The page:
NATIONAL HISPANIC CATHOLIC ORGANIZATIONS MEET TO DISCERN WAY FORWARD, STRENGTHEN RELATIONSHIPSOctober 9, 2011 No Comments
National And Regional Hispanic Catholic Organizations Meet To Discern Way Forward, Strengthen Relationships And Structures
October 7, 2011 | Washington – Convened by the U.S. Conference of Catholic Bishops’ (USCCB) Subcommittee on Hispanic Affairs, the leadership of 15 national and regional Hispanic Catholic organizations met at the Mexican American Catholic College (MACC) in San Antonio, Texas, September 26-28, with the purpose of identifying emerging leadership as well as strengthening collaboration and reinforcing existing structures that have been particularly helpful to the growth and development of Hispanic ministry in the country. A special emphasis was given to helping these organizations to achieve financial stability, internal capacity and organizational development.
The dialogue also included other church management, youth ministry and social service Catholic organizations, as well as higher education institutions, and foundations that already are playing an important role in assisting with the development of Hispanic ministry leadership.
“Today Hispanic ministry is present in more than 4,500 parishes across the U.S. and 85 percent of the 195 dioceses in the United States have an organized Hispanic ministry,” said Bishop Joe S. Vasquez of Austin in his welcoming remarks. “There is no doubt that Hispanic Ministry is an expanding reality in the local churches.” Bishop Vasquez is a member of the Subcommittee and the leading bishop for advancing the subcommittee’s priority on “strengthening the Hispanic ministry network.”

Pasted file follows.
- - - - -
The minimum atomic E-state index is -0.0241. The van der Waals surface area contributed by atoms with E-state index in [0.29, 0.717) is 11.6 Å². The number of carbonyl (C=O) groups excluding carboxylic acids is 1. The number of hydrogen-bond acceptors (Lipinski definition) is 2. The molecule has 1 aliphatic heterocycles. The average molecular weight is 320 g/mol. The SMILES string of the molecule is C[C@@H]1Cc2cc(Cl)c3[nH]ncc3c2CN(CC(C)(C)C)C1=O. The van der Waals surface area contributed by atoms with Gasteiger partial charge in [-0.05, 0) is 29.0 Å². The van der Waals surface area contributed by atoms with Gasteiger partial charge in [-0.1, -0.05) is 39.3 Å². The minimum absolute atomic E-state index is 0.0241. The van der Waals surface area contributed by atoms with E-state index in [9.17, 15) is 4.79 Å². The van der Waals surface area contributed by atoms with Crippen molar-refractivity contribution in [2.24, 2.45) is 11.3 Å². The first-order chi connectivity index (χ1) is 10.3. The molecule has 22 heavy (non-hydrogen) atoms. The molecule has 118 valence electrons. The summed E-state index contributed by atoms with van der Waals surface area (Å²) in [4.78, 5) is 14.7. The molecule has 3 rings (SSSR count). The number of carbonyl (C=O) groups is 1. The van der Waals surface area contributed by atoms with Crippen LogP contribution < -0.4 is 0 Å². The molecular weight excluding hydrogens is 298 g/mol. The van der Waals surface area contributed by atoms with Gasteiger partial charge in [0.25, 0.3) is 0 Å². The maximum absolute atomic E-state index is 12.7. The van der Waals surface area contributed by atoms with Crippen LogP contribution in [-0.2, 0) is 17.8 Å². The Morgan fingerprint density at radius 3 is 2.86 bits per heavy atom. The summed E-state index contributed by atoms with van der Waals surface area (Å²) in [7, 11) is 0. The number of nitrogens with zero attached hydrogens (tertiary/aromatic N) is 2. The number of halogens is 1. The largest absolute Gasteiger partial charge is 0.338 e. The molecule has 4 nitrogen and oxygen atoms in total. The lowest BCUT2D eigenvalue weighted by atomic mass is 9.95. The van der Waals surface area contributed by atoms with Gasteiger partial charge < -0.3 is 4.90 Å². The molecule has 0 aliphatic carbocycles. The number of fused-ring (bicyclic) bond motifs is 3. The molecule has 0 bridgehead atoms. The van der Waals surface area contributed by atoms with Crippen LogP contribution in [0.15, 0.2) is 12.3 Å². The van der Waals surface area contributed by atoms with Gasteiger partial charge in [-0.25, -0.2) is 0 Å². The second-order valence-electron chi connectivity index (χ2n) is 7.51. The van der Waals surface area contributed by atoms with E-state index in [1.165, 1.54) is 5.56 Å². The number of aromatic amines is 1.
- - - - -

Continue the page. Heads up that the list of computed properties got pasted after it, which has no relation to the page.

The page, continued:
“These two days we gather at MACC once again to discern the most effective ways to move forward. The contributions of your organizations, both individually and collectively are key to the future of Hispanic Ministry and to the entire Catholic Church in the United States,” Bishop Vasquez said.
“The demographic shift taking place in our country and Church requires the Hispanic/ Latino community to come forward; it means leaders need to be identified and a vision communicated if the Hispanic Latino community is to really develop its potential,” said Jesuit Father Allan Deck, USCCB Executive Director for the Secretariat for Cultural Diversity in the Church. “Our hope is to help strengthen the organizations that are serving the needs of Hispanic Latino people better and build relationships among the leaders as well as with other cultural groups.”
Marilyn Santos, president of “La Red” National Catholic Network of Pastoral Juvenil (Hispanic Youth and young adult ministry) expressed her appreciation for the opportunity to meet with other leaders from Hispanic organizations. “As many of us do, I have a full plate, but I knew I had to attend this gathering. I can’t think of any other thing in the Church with this much urgency and importance.” U. S. Census and Pew Research Center numbers show that, while 35 percent of Catholics in the U.S. are Hispanic, among those 35 years and younger Hispanics already comprise 50 percent of the U.S. Catholics.